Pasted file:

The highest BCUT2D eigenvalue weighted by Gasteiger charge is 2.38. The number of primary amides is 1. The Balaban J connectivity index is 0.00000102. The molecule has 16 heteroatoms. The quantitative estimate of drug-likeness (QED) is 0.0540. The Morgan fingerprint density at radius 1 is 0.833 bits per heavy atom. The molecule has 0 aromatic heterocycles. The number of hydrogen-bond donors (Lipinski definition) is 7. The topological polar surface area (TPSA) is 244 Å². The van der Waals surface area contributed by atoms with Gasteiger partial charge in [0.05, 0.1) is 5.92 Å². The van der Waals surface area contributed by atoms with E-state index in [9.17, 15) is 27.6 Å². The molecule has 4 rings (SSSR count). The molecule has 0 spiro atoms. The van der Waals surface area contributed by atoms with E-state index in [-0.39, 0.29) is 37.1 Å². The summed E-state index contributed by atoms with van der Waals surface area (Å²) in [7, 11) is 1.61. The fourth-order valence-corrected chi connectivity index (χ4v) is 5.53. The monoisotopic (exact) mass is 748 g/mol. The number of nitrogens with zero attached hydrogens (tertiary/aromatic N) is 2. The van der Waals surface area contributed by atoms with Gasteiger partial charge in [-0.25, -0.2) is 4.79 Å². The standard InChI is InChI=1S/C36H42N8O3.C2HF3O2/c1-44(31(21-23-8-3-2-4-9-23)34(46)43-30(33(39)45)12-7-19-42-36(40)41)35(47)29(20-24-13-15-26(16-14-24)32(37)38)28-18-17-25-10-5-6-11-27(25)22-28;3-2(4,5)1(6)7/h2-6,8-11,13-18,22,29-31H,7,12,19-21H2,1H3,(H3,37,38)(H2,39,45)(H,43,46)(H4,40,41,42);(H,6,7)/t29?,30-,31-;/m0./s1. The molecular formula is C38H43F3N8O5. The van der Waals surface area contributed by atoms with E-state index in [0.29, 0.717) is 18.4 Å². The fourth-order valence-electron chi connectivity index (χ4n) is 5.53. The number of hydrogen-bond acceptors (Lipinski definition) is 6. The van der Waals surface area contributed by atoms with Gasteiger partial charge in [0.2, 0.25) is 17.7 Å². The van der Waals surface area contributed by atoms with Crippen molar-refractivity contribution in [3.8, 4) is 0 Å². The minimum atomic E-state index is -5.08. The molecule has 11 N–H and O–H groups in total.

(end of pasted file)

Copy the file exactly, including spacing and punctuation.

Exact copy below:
The highest BCUT2D eigenvalue weighted by Gasteiger charge is 2.38. The number of primary amides is 1. The Balaban J connectivity index is 0.00000102. The molecule has 16 heteroatoms. The quantitative estimate of drug-likeness (QED) is 0.0540. The Morgan fingerprint density at radius 1 is 0.833 bits per heavy atom. The molecule has 0 aromatic heterocycles. The number of hydrogen-bond donors (Lipinski definition) is 7. The topological polar surface area (TPSA) is 244 Å². The van der Waals surface area contributed by atoms with Gasteiger partial charge in [0.05, 0.1) is 5.92 Å². The van der Waals surface area contributed by atoms with E-state index in [9.17, 15) is 27.6 Å². The molecule has 4 rings (SSSR count). The molecule has 0 spiro atoms. The van der Waals surface area contributed by atoms with E-state index in [-0.39, 0.29) is 37.1 Å². The summed E-state index contributed by atoms with van der Waals surface area (Å²) in [7, 11) is 1.61. The fourth-order valence-corrected chi connectivity index (χ4v) is 5.53. The monoisotopic (exact) mass is 748 g/mol. The number of nitrogens with zero attached hydrogens (tertiary/aromatic N) is 2. The van der Waals surface area contributed by atoms with Gasteiger partial charge in [-0.25, -0.2) is 4.79 Å². The standard InChI is InChI=1S/C36H42N8O3.C2HF3O2/c1-44(31(21-23-8-3-2-4-9-23)34(46)43-30(33(39)45)12-7-19-42-36(40)41)35(47)29(20-24-13-15-26(16-14-24)32(37)38)28-18-17-25-10-5-6-11-27(25)22-28;3-2(4,5)1(6)7/h2-6,8-11,13-18,22,29-31H,7,12,19-21H2,1H3,(H3,37,38)(H2,39,45)(H,43,46)(H4,40,41,42);(H,6,7)/t29?,30-,31-;/m0./s1. The molecular formula is C38H43F3N8O5. The van der Waals surface area contributed by atoms with E-state index in [0.29, 0.717) is 18.4 Å². The fourth-order valence-electron chi connectivity index (χ4n) is 5.53. The number of hydrogen-bond acceptors (Lipinski definition) is 6. The van der Waals surface area contributed by atoms with Gasteiger partial charge in [0.2, 0.25) is 17.7 Å². The van der Waals surface area contributed by atoms with Crippen molar-refractivity contribution in [3.8, 4) is 0 Å². The minimum atomic E-state index is -5.08. The molecule has 11 N–H and O–H groups in total.